Saki, Najmaldin; Jalalifar, Mohammad Ali; Soleimani, Masoud; Hajizamani, Saeideh; Rahim, Fakher

2013-01-01

 
 
 
 
261

Adverse Effect of High Glucose Concentration on Stem Cell Therapy  

Directory of Open Access Journals (Sweden)

Full Text Available Stem cell therapy could have great potential for the treatment of a wide variety of diseases. Stem cells might have the ability to differentiate into a widespread cell types, and to repopulate and revitalize the damaged cells with healthy tissue, and improve its performance. We provide here the evidence supporting the critical use of stem cell as a treatment in disease conditions existing with high glucose complaint such as diabetes. The reduction of glucose stimulated cell proliferation and high glucose enhanced apoptosis in rat model, which may be a problem in therapeutic strategies based on ex vivo expansion of stem cell, and may also propagate the development of osteoporosis in high glucose complaint such as diabetes. This leads to the hypothesis that, high glucose could be more deleterious to stem cell therapy that may be due to the aggravation of oxidative stress triggered by high glucose. These findings may help to understand the possible reasons associated with high glucose induced detrimental effects on stem cells as well as provide novel therapeutic strategies for preventing the adverse effects of glucose on the development and progression of stem cells in patients with diabetes.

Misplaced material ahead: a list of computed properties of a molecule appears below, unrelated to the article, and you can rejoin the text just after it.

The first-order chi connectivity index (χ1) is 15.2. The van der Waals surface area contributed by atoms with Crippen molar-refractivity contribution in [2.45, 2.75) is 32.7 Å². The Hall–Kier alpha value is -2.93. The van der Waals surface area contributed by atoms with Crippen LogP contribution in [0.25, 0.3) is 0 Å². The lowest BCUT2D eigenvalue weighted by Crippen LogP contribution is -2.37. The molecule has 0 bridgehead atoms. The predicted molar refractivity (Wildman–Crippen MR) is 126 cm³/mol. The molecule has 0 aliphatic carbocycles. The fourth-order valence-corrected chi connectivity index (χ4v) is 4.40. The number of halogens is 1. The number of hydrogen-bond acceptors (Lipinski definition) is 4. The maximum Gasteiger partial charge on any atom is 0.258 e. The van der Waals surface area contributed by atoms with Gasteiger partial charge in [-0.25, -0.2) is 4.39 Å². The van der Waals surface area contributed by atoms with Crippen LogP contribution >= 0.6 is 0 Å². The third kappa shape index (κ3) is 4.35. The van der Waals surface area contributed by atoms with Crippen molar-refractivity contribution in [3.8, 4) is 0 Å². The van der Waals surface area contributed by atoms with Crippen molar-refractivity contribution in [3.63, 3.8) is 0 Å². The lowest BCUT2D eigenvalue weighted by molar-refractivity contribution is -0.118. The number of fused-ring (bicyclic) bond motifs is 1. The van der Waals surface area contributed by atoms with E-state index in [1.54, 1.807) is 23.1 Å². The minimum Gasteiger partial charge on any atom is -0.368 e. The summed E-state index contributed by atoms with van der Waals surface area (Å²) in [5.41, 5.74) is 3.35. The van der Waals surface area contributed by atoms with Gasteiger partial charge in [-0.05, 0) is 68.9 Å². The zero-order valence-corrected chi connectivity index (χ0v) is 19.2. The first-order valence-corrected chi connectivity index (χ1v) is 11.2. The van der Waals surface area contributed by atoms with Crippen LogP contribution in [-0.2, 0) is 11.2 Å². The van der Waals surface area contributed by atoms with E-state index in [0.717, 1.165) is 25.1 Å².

Najmaldin Saki

2013-07-01

262

Kinetics and Metabolism of Bifidobacterium adolescentis MB 239 Growing on Glucose, Galactose, Lactose, and Galactooligosaccharides?  

Digital Repository Infrastructure Vision for European Research (DRIVER)

The kinetics and the metabolism of Bifidobacterium adolescentis MB 239 growing on galactooligosaccharides (GOS), lactose, galactose, and glucose were investigated. An unstructured unsegregated model for growth in batch cultures was developed, and kinetic parameters were calculated with a recursive algorithm. The growth rate and cellular yield were highest on galactose, followed by lactose and GOS, and were lowest on glucose. Lactate, acetate, and ethanol yields allowed the calculation of carb...